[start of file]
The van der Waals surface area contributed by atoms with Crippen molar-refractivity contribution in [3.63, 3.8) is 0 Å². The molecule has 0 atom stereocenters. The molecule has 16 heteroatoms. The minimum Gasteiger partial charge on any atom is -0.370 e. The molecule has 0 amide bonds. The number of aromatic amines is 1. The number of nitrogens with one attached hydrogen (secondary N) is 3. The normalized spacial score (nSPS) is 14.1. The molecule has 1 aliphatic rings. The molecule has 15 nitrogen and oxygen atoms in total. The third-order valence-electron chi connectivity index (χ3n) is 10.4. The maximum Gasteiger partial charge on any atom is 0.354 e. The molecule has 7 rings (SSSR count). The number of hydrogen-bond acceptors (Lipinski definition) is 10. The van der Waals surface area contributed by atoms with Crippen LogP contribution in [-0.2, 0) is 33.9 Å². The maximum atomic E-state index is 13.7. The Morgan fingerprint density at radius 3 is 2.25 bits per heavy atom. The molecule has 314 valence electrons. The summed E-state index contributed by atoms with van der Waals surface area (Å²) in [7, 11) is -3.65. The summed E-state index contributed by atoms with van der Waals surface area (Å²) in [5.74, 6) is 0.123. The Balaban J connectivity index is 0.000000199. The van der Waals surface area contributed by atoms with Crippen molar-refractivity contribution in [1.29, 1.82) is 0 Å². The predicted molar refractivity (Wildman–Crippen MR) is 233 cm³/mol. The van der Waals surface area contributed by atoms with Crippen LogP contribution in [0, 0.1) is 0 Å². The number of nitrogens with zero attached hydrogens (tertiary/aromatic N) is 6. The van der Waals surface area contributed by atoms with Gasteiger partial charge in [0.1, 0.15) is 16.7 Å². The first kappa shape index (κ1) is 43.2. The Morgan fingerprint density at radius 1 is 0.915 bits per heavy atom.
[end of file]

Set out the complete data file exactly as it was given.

The van der Waals surface area contributed by atoms with Crippen molar-refractivity contribution in [3.63, 3.8) is 0 Å². The molecule has 0 atom stereocenters. The molecule has 16 heteroatoms. The minimum Gasteiger partial charge on any atom is -0.370 e. The molecule has 0 amide bonds. The number of aromatic amines is 1. The number of nitrogens with one attached hydrogen (secondary N) is 3. The normalized spacial score (nSPS) is 14.1. The molecule has 1 aliphatic rings. The molecule has 15 nitrogen and oxygen atoms in total. The third-order valence-electron chi connectivity index (χ3n) is 10.4. The maximum Gasteiger partial charge on any atom is 0.354 e. The molecule has 7 rings (SSSR count). The number of hydrogen-bond acceptors (Lipinski definition) is 10. The van der Waals surface area contributed by atoms with Crippen LogP contribution in [-0.2, 0) is 33.9 Å². The maximum atomic E-state index is 13.7. The Morgan fingerprint density at radius 3 is 2.25 bits per heavy atom. The molecule has 314 valence electrons. The summed E-state index contributed by atoms with van der Waals surface area (Å²) in [7, 11) is -3.65. The summed E-state index contributed by atoms with van der Waals surface area (Å²) in [5.74, 6) is 0.123. The Balaban J connectivity index is 0.000000199. The van der Waals surface area contributed by atoms with Crippen molar-refractivity contribution in [1.29, 1.82) is 0 Å². The predicted molar refractivity (Wildman–Crippen MR) is 233 cm³/mol. The van der Waals surface area contributed by atoms with Crippen LogP contribution in [0, 0.1) is 0 Å². The number of nitrogens with zero attached hydrogens (tertiary/aromatic N) is 6. The van der Waals surface area contributed by atoms with Gasteiger partial charge in [0.1, 0.15) is 16.7 Å². The first kappa shape index (κ1) is 43.2. The Morgan fingerprint density at radius 1 is 0.915 bits per heavy atom.